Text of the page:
Bergdahl pleads guilty to desertion, misbehavior

FILE - This undated file image provided by the U.S. Army shows Sgt. Bowe Bergdahl. The Pentagon's inspector general on Dec. 9, 2015, has told a House panel investigating the five Taliban Guantanamo Bay detainees released in exchange for Bergdahl that it found no evidence that a ransom was ever attempted or paid to secure the soldier's release. (U.S. Army via AP, file)

FORT BRAGG, N.C. (AP) — Army Sgt. Bowe Bergdahl told a military judge on Monday that he’s pleading guilty to desertion and misbehavior before the enemy.

“I understand that leaving was against the law,” said Bergdahl, whose decision to walk off his remote post in Afghanistan in 2009 prompted intense search and recovery missions, during which some of his comrades were seriously wounded.

“At the time, I had no intention of causing search and recovery operations,” Bergdahl said, but he added that now he does understand that his decision prompted efforts to find him.

Bergdahl, 31, is accused of endangering his comrades by abandoning his post without authorization. He told a general after his release from five years in enemy hands that he did it with the intention of reaching other commanders and drawing attention to what he saw as problems with his unit.

It wasn’t immediately clear whether his defense has conceded that he’s responsible for a long chain of events that his desertion prompted, which included many decisions by others on how to conduct the searches. Despite his plea, the prosecution and defense have not agreed to a stipulation of facts, said one of his lawyers, Maj. Oren Gleich.

This indicates that they did not reach a deal to limit his punishment, and that he may be hoping for leniency from the judge, Army Col. Jeffery R. Nance. The misbehavior charge carries a maximum penalty of life in prison, while the desertion charge is punishable by up to five years.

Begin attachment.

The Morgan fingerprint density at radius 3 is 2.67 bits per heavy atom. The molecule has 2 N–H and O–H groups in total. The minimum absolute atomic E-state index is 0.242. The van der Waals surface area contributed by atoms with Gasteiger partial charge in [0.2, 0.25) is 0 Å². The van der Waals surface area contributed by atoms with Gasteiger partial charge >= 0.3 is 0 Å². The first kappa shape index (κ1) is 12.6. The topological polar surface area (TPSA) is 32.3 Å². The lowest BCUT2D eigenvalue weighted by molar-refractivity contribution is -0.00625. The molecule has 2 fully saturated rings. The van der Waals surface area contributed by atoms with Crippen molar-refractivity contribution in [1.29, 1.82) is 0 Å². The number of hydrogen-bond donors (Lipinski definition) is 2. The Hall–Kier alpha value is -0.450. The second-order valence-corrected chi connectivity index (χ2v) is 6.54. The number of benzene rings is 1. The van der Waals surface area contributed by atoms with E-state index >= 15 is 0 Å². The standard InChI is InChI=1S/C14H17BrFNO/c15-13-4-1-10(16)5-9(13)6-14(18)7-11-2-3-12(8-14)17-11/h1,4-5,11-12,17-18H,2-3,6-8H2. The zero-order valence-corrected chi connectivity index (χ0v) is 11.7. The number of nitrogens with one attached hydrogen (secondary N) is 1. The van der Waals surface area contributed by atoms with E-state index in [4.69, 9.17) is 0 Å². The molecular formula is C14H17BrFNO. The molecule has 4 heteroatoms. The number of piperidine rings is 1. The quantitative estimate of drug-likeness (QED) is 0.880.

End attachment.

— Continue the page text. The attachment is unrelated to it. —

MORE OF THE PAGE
The guilty pleas bring the highly politicized saga closer to an end eight years after Bergdahl vanished in Afghanistan. President Barack Obama, who approved the Taliban prisoner swap that brought Bergdahl home in 2014, said the U.S. does not leave its service members on the battlefield, but he was roundly criticized by Republicans. Campaigning for president, Donald Trump suggested Bergdahl would have been executed in a previous era.

While Berghdahl’s pleas enable him to avoid a trial, he’ll still face a sentencing hearing scheduled to begin Oct. 23. His years as a captive of the Taliban and its allies could be factored into his punishment, but the hearing also will likely feature damning testimony from his fellow service members. The judge has ruled that a Navy SEAL who suffered a career-ending leg wound and an Army National Guard sergeant whose head wound put him in a wheel chair would not have been hurt in firefights had they not been searching for Bergdahl.

The defense also was rebuffed in an effort to prove that Trump had unfairly swayed the case with his scathing criticism from the campaign trail. The judge ruled in February that the new president’s comments were “disturbing and disappointing” but did not constitute unlawful command influence by the soon-to-be commander in chief.

Bergdahl, who’s from Hailey, Idaho, has been assigned to desk duty at a Texas Army base while his case unfolds.

 

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